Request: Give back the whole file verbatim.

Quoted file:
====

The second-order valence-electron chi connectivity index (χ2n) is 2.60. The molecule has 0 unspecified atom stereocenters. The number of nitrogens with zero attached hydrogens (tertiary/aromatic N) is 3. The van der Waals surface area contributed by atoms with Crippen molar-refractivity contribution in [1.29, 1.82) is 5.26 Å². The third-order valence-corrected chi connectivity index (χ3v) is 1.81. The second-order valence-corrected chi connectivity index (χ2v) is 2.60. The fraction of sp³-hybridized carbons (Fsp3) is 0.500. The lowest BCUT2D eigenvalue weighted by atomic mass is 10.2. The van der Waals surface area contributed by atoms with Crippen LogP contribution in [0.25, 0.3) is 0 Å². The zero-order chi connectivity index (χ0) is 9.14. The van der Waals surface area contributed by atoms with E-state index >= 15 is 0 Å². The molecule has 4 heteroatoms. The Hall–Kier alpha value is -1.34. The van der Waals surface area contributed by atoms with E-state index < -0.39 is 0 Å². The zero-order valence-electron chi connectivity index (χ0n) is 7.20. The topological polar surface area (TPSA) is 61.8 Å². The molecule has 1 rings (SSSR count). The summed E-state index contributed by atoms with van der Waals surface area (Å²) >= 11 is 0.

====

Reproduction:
The second-order valence-electron chi connectivity index (χ2n) is 2.60. The molecule has 0 unspecified atom stereocenters. The number of nitrogens with zero attached hydrogens (tertiary/aromatic N) is 3. The van der Waals surface area contributed by atoms with Crippen molar-refractivity contribution in [1.29, 1.82) is 5.26 Å². The third-order valence-corrected chi connectivity index (χ3v) is 1.81. The second-order valence-corrected chi connectivity index (χ2v) is 2.60. The fraction of sp³-hybridized carbons (Fsp3) is 0.500. The lowest BCUT2D eigenvalue weighted by atomic mass is 10.2. The van der Waals surface area contributed by atoms with Crippen LogP contribution in [0.25, 0.3) is 0 Å². The zero-order chi connectivity index (χ0) is 9.14. The van der Waals surface area contributed by atoms with E-state index >= 15 is 0 Å². The molecule has 4 heteroatoms. The Hall–Kier alpha value is -1.34. The van der Waals surface area contributed by atoms with E-state index < -0.39 is 0 Å². The zero-order valence-electron chi connectivity index (χ0n) is 7.20. The topological polar surface area (TPSA) is 61.8 Å². The molecule has 1 rings (SSSR count). The summed E-state index contributed by atoms with van der Waals surface area (Å²) >= 11 is 0.